2001-Fri Jul 21 20:50:15 EDT 2017
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There’s no getting around aging. Nonetheless, it’s clear that some among us age more gracefully than others. It’s a notion, I’m coming to understand, that has less to do with how we look or physically function than with how we feel and, thereby, with how capable we are of infusing the world with our own personal vision.
This object lesson was recently brought home to me, quite literally, by my ailing French Bulldog, Vincent.
Vincent has a winning personality. He’s solicitously silly, playfully goofy and adorably quirky in every way. That is, if you’re a human. If you’re a dog, however, he’ll have nothing but disdain for your presence. He might even growl and lunge at the canine you. But don’t worry; Vincent’s jaws are not designed for violence. In fact, they weren’t designed well for any purpose (apart from cuteness), as this tale of his physical woes will tell.
As a cleft palate puppy, Vincent has had major medical issues since way before he emerged from his mother’s womb. Like many of his breed, he was born with a deformed spine (butterfly vertebrae and hemivertebrae), but his spinal diseases morphed into something even more sinister when he acquired intervertebral disc disease (a common spinal problem popularized by Dachshunds and currently making inroads into the French Bulldog population).
After his first surgery to relieve the pressure of a wayward disc on his bruised spinal cord, his condition improved, only to worsen within the year when we discovered he had a congenital subarachnoid cyst compressing his spinal cord even further. Things stabilized after a second surgery, but, ever since, Vincent hasn’t been what anyone would consider a strong walker.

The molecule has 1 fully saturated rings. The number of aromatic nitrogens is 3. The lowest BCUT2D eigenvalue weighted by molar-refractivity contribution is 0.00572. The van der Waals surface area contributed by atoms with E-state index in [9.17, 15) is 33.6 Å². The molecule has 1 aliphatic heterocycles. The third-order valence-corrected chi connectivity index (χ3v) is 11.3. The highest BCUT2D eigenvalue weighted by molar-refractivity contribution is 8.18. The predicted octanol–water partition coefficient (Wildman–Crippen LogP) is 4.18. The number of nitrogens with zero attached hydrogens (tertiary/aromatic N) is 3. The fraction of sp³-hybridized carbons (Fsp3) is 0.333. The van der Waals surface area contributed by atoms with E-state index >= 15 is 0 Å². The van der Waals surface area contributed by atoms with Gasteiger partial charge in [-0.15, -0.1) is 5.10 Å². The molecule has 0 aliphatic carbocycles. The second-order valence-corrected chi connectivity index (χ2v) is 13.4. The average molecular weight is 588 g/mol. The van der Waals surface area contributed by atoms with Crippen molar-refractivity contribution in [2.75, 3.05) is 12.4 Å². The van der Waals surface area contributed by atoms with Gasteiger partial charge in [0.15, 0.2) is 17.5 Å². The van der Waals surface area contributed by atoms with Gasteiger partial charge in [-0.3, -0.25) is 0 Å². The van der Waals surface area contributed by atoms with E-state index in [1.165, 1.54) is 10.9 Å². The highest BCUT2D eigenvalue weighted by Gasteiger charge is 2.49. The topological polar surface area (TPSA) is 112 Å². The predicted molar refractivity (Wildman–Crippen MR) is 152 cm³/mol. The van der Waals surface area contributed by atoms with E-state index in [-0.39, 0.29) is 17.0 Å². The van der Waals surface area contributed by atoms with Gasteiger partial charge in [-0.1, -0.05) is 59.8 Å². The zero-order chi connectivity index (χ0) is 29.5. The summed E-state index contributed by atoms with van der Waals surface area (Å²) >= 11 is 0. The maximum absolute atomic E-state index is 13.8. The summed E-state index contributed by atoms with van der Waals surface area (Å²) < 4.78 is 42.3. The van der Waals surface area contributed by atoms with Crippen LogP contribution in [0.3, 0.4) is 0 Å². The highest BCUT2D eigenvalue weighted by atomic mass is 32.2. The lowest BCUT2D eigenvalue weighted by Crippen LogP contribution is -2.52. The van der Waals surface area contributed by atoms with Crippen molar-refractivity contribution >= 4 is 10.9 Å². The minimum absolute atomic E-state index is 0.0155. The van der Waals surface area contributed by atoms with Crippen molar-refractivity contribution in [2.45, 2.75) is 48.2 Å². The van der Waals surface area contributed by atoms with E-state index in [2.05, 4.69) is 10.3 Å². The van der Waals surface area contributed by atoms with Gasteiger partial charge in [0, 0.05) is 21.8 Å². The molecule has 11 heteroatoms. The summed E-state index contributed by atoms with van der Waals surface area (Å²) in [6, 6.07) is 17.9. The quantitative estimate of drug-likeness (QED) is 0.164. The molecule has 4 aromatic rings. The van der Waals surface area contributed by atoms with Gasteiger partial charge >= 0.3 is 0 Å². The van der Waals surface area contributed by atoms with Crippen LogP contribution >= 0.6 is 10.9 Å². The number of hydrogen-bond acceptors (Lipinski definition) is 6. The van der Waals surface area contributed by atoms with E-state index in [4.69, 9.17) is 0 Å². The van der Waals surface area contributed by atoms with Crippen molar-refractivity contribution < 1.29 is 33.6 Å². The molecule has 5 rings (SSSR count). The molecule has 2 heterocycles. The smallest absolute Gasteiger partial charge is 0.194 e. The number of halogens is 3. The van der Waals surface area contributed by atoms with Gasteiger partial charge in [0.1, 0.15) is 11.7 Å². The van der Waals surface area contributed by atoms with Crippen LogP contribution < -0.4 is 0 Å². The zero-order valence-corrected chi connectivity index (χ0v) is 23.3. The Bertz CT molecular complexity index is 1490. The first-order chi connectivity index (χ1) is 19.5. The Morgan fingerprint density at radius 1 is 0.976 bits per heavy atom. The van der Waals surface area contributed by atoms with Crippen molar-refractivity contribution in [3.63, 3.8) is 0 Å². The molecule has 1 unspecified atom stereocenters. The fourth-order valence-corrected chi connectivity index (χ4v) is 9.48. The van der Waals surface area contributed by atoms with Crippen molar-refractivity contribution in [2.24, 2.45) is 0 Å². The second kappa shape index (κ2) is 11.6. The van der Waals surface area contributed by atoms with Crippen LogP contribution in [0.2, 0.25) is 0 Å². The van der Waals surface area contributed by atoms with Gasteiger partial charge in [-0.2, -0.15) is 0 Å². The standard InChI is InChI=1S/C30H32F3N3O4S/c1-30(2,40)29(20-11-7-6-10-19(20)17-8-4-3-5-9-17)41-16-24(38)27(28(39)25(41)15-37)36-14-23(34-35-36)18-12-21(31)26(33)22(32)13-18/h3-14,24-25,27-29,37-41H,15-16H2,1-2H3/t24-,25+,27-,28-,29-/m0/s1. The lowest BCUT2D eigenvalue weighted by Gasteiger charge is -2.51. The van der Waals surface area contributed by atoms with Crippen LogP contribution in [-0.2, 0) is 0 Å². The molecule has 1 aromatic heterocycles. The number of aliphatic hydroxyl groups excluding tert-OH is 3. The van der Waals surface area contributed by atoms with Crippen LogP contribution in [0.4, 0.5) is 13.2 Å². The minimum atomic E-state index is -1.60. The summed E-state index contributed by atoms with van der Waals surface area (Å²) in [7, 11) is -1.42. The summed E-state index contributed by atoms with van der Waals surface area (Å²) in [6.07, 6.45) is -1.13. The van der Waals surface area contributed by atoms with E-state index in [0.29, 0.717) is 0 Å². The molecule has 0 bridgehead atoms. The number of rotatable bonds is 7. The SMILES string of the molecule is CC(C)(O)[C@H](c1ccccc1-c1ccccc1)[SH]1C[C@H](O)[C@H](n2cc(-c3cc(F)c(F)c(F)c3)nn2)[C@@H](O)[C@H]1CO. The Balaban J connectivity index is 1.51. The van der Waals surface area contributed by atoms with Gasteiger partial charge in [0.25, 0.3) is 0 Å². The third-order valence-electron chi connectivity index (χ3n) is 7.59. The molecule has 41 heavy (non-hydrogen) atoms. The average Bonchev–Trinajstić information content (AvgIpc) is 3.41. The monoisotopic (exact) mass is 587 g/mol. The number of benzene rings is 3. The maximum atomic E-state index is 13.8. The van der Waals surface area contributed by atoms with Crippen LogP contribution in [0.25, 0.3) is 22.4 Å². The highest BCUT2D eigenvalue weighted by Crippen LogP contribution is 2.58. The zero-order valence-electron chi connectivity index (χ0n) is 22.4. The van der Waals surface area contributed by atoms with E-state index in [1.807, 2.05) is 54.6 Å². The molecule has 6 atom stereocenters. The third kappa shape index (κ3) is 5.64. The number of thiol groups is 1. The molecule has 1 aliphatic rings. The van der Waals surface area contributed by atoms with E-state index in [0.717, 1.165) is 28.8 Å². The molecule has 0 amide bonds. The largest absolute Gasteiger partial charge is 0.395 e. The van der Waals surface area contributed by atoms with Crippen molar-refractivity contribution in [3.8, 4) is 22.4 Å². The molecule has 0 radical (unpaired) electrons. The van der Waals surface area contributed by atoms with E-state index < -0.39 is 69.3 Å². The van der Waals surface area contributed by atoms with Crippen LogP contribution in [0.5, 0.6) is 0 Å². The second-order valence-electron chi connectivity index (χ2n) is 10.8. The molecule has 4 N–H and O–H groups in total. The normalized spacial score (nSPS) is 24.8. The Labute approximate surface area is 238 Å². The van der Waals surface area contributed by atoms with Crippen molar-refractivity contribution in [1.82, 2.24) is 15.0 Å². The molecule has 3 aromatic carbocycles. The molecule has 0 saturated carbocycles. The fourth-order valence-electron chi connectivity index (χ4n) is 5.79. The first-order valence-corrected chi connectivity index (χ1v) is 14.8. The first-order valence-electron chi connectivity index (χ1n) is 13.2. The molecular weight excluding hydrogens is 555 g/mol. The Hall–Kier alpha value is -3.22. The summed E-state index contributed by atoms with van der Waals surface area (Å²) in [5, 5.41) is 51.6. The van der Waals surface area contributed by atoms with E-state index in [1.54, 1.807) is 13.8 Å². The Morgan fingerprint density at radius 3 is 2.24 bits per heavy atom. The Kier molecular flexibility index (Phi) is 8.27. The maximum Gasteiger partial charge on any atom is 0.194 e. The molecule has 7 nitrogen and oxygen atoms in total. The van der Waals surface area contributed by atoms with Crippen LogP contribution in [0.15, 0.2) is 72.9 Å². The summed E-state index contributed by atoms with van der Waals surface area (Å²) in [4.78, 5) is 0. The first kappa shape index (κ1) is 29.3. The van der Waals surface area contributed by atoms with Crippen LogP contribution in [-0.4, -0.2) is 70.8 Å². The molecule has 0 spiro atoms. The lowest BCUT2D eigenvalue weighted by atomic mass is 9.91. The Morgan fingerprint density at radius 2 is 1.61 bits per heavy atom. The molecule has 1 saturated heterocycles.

Fast-forward 18 months and, by now, it’s clear that Vincent’s able-bodied days are numbered. In fact, his spinal decline had accelerated so precipitously over the past six months that I finally broke down and bought him one of those “doggie wheelchair” contraptions in advance of his very last four-legged moments.
Turns out, however, that he has made something of a rebound since the darn thing got here — as if his spine somehow sensed the impending doom signified by the wheelchair's arrival. Which is great news, of course, but it doesn’t dissuade me from pondering the inevitable any less. If anything, it makes me more philosophical about it (as this post doubtless demonstrates).
Luckily, the reality of his condition doesn’t seem to affect Vincent much one way or the other. Which is partly because his particular brand of intervertebral disc disease is mostly devoid of pain — a psychological advantage too few disc disease sufferers can lay claim to. But pain or no, mobility or no, Vincent tends to remain his same silly self — careening around corners with hind limbs flailing and tongue a-lolling, as if the sum total of his abject goofiness exceeds his disease’s reach.
This uncanny ability to transcend the physical through sheer force of character is a personality trait we, as mere people, might consider exceptional. Yet as rare as it is among humans, Vincent is by no means alone in the dog world. It’s clear their species is fully capable of circumnavigating all manner of sniveling and self-pitying when it comes to their inevitable decline.
In fact, as unwelcome as the untimely ruin of his limbs might be, Vincent plods and prattles along with clueless aplomb, delivering his clownish Frenchie smile to every human he meets, whether they’re interested or not.
But it’s not just that he seems oblivious to his loss of normal function. It’s not just that he bears it all without complaint. Rather, what impresses me most is how Vincent somehow manages to make hay of his disability. He revels in the attention, basks in his silly decrepit glory and looks for all the world as if he’d never want it any other way.
This lesson to live by brought to you today by Vincent.
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